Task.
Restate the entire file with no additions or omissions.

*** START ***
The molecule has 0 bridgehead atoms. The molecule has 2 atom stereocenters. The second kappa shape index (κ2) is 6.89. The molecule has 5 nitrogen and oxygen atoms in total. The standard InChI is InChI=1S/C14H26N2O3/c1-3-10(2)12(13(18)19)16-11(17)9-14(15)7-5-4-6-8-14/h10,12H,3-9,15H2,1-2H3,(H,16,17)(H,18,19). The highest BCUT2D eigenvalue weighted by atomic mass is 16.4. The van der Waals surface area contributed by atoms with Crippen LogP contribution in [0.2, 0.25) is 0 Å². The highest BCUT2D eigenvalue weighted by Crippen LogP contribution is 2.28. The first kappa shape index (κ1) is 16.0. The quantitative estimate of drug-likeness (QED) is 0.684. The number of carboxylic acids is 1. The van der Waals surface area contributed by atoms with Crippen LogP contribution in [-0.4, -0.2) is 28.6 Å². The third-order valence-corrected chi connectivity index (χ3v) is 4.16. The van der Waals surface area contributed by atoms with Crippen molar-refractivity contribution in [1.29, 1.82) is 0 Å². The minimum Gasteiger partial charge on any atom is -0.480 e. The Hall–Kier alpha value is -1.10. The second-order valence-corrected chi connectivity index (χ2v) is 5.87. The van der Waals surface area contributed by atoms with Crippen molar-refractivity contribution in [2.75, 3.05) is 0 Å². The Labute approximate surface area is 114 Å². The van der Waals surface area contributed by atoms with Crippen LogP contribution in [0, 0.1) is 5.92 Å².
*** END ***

The molecule has 0 bridgehead atoms. The molecule has 2 atom stereocenters. The second kappa shape index (κ2) is 6.89. The molecule has 5 nitrogen and oxygen atoms in total. The standard InChI is InChI=1S/C14H26N2O3/c1-3-10(2)12(13(18)19)16-11(17)9-14(15)7-5-4-6-8-14/h10,12H,3-9,15H2,1-2H3,(H,16,17)(H,18,19). The highest BCUT2D eigenvalue weighted by atomic mass is 16.4. The van der Waals surface area contributed by atoms with Crippen LogP contribution in [0.2, 0.25) is 0 Å². The highest BCUT2D eigenvalue weighted by Crippen LogP contribution is 2.28. The first kappa shape index (κ1) is 16.0. The quantitative estimate of drug-likeness (QED) is 0.684. The number of carboxylic acids is 1. The van der Waals surface area contributed by atoms with Crippen LogP contribution in [-0.4, -0.2) is 28.6 Å². The third-order valence-corrected chi connectivity index (χ3v) is 4.16. The van der Waals surface area contributed by atoms with Crippen molar-refractivity contribution in [1.29, 1.82) is 0 Å². The minimum Gasteiger partial charge on any atom is -0.480 e. The Hall–Kier alpha value is -1.10. The second-order valence-corrected chi connectivity index (χ2v) is 5.87. The van der Waals surface area contributed by atoms with Crippen molar-refractivity contribution in [2.75, 3.05) is 0 Å². The Labute approximate surface area is 114 Å². The van der Waals surface area contributed by atoms with Crippen LogP contribution in [0, 0.1) is 5.92 Å².